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Month: September 2021

Commemorating Indigenous veterans
Military History, Military Milestones

Commemorating Indigenous veterans

The National Aboriginal Veterans Monument in Ottawa’s Confederation Park celebrated its 20th anniversary this year. It was unveiled on June 21, 2001, on National Indigenous Peoples Day, but the pandemic pushed the 20th anniversary ceremony to Sept. 21. The event was hosted by Aboriginal Veterans Autochtones and featured a speech by Governor General Mary May Simon, the first Indigenous person to hold the position. After the world wars, the role played by Indigenous soldiers went largely overlooked. “As governor general and commander-in-chief, I thank Indigenous veterans—all veterans—as well as active military members and everyone who has sacrificed for our country. As an Indigenous person, I’m proud of all we have accomplished, and I look to the future with great hope,” said Simon. ...
Pick up the pace
Editorial, Our Veterans

Pick up the pace

The backlog of benefit applications at Veterans Affairs Canada is beyond exasperating. Despite good intentions, despite throwing more money and additional people at the problem, the backlog persists, and is even poised to grow as the pandemic winds down, if predictions of veterans’ advocates prove correct.   Veterans Affairs Canada set its service standard at providing decisions on 80 per cent of applications within 16 weeks of accepting them, a target it met for fewer than one in four applications in 2019-2020. This was down from 37 per cent the year before.  The reason for the backlog is simple. The department is flooded with applications. New benefits have come on stream, eligibility for other benefits has been widened, and veterans and serving members of the Canadian Armed For...
‘Artist-diarist’ tells veterans’ stories in paint and pencil
Uncategorized

‘Artist-diarist’ tells veterans’ stories in paint and pencil

Elaine Goble doesn’t consider herself an artist so much as a diarist, telling the stories of the people she depicts in hyper-realistic renderings in egg tempera and graphite pencil. Veterans are the focus of her life's work. “Everybody has a story to tell,” said Goble, whose paintings and drawings are currently on exhibition at the Canadian War Museum. “What story is more compelling than one that is looking at a person alive in my own community who has been informed by a legacy of conflict?” Working from interviews—usually several per subject—and her own photographs (she was once an assistant to well-known Canadian photographer Malak Karsh), Goble delves into the experiences of her veteran muses, infusing each laborious work with detail and symbolism. The lines on Favel’s face ar...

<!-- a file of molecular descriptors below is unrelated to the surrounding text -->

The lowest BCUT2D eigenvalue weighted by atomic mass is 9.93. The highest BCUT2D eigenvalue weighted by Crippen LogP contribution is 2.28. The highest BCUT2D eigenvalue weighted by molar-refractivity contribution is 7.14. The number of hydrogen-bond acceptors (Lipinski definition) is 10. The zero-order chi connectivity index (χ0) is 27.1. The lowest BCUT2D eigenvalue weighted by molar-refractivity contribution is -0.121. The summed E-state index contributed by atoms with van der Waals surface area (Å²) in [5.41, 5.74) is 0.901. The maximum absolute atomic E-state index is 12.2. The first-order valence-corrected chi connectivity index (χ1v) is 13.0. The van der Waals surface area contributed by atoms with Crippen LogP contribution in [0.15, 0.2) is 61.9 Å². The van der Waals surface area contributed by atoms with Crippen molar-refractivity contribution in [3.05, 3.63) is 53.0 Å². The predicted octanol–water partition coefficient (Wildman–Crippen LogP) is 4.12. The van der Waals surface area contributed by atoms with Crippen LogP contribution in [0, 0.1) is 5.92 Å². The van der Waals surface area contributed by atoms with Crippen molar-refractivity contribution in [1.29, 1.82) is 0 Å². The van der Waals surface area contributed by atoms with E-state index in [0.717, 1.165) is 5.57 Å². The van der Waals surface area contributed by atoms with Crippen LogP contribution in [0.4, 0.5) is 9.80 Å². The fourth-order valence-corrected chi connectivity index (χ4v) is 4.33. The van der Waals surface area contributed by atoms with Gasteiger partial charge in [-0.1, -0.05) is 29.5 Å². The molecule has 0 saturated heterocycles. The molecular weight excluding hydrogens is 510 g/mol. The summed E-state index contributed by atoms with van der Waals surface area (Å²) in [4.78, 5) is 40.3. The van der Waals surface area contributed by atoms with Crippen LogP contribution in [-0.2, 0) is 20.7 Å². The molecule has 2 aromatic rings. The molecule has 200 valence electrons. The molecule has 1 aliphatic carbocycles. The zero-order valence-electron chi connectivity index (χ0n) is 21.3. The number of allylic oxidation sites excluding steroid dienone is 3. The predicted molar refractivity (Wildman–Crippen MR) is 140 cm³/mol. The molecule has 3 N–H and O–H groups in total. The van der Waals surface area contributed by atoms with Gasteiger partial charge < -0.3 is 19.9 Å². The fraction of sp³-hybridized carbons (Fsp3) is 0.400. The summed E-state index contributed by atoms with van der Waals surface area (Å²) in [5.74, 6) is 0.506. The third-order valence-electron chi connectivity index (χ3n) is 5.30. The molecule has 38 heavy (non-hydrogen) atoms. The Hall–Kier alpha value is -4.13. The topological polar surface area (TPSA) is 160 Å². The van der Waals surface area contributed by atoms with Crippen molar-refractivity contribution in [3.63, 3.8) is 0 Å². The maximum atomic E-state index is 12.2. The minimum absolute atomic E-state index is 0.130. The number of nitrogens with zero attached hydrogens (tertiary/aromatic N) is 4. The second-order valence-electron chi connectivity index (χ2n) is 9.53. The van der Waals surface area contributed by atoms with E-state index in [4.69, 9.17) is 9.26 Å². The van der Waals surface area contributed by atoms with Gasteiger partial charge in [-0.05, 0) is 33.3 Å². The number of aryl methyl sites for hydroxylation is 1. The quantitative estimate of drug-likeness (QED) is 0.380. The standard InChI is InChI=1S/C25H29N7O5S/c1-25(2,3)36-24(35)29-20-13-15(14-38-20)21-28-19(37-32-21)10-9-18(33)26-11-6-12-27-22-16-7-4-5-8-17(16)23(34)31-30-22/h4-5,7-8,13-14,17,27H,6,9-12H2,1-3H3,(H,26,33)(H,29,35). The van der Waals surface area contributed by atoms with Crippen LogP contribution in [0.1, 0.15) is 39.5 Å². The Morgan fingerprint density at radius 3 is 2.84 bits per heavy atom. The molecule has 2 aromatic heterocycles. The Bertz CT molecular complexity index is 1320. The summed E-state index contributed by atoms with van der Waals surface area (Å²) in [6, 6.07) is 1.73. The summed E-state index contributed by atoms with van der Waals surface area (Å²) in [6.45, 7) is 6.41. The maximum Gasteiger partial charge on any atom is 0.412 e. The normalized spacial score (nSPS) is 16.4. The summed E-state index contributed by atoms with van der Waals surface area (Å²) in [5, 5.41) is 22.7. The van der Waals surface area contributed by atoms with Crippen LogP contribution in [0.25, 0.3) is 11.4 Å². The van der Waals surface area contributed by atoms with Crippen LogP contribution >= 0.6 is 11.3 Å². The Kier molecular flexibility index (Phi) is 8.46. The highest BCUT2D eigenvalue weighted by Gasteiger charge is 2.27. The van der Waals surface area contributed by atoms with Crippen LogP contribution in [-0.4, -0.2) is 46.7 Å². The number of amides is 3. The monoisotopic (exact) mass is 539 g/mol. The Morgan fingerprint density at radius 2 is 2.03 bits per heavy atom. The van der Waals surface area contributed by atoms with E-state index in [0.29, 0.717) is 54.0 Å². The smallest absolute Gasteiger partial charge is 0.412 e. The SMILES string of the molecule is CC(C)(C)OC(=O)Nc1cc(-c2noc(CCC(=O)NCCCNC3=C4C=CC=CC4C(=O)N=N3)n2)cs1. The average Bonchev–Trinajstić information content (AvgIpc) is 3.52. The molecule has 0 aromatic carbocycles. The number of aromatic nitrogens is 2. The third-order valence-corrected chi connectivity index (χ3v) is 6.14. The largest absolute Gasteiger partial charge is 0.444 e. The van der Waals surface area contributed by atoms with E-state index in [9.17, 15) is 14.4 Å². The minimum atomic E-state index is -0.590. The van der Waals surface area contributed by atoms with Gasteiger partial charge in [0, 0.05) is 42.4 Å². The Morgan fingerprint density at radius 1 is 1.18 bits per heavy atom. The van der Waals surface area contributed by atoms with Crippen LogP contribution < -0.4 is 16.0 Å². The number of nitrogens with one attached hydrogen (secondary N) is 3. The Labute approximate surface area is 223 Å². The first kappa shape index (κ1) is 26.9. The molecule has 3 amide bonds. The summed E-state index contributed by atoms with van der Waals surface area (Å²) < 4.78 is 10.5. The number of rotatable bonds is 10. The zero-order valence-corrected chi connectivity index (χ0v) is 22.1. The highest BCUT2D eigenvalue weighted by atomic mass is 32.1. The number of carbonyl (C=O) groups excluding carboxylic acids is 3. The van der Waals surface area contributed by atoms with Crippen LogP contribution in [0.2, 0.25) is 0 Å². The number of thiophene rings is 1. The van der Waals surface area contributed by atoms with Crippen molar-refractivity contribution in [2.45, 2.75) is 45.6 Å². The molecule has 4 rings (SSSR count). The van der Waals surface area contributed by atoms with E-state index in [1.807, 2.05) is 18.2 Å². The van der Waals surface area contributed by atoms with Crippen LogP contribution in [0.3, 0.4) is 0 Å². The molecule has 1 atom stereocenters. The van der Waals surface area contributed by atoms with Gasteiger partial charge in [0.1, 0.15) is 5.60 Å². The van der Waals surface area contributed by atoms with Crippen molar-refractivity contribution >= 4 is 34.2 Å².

The man who skipped a line
Memoirs, Our Veterans

The man who skipped a line

He signed in the wrong place, but representing Canada at Japan’s surrender was still a career highlight for soldier-diplomat Lawrence Cosgrave Laughter rippled over the waves of Pearl Harbor. It was a breezy, cloudless, perfect Hawaiian day not so very long ago.    Tourists, clad in all sorts of loud and tasteless vacation getups, clustered around a display case on the canvas-topped surrender deck of the battleship and Second World War icon USS Missouri. Now a museum, the 45,000-tonne decommissioned warship in Pearl Harbor is a pantheon for naval history buffs and even the slightly bored sightseers who overrun Oahu. “I am not supposed to say this, but the Canadians signed on the wrong line,” the museum guide said from behind dark, oversized sunglasses. He aimed a laser pointer—the k...
Pop-up camp
Blog, HISTORICPHOTOBLOG

Pop-up camp

As soon as war was declared in 1914, thousands of volunteers descended on a tent city for some very basic training Britain declared war on the Kaiser’s Germany on Aug. 4, 1914, and Canada immediately began readying for the inevitable. Westminster had asked for 25,000 troops in the first contingent. Canada gave 30,617, rallied to the cause by the minister of militia and defence, Sam Hughes. Outside of Quebec, it didn’t take much persuasion. Canada was still a young dominion at the time. Ties to the “mother country” ran deep. Almost half the Canadians who served had been born in Britain. Many had a romanticized idea of war. They flooded recruiting stations and church and community halls in towns and cities across the country. Many belonged to local militias. Some had fought in the Sout...
Arctic Mosquitoes
Canada Corner, Home Front

Arctic Mosquitoes

How a squadron of war surplus aircraft conquered the tundra and mapped Canada’s Far North It was 1946: the war was over, surplus airplanes were going for a song and entrepreneurial spirits were high. Some ambitious veteran pilots and navigators, still adventurous and in their prime, figured the stars were aligned for some kind of flying business.  Over its years, Spartan flew 22 types of aircraft. Three ex-flight lieutenants—John Roberts, Russell Hall and Joseph Kohut—were accomplished aviators and eventual business partners. Roberts had flown P-51 Mustangs with the Royal Canadian Air Force on photo-reconnaissance out of the U.K. over enemy-held Europe. Hall navigated Wellington bombers based in Egypt and the Bahamas. Pathfinder navigator Kohut earned a Distinguished Flying Cros...

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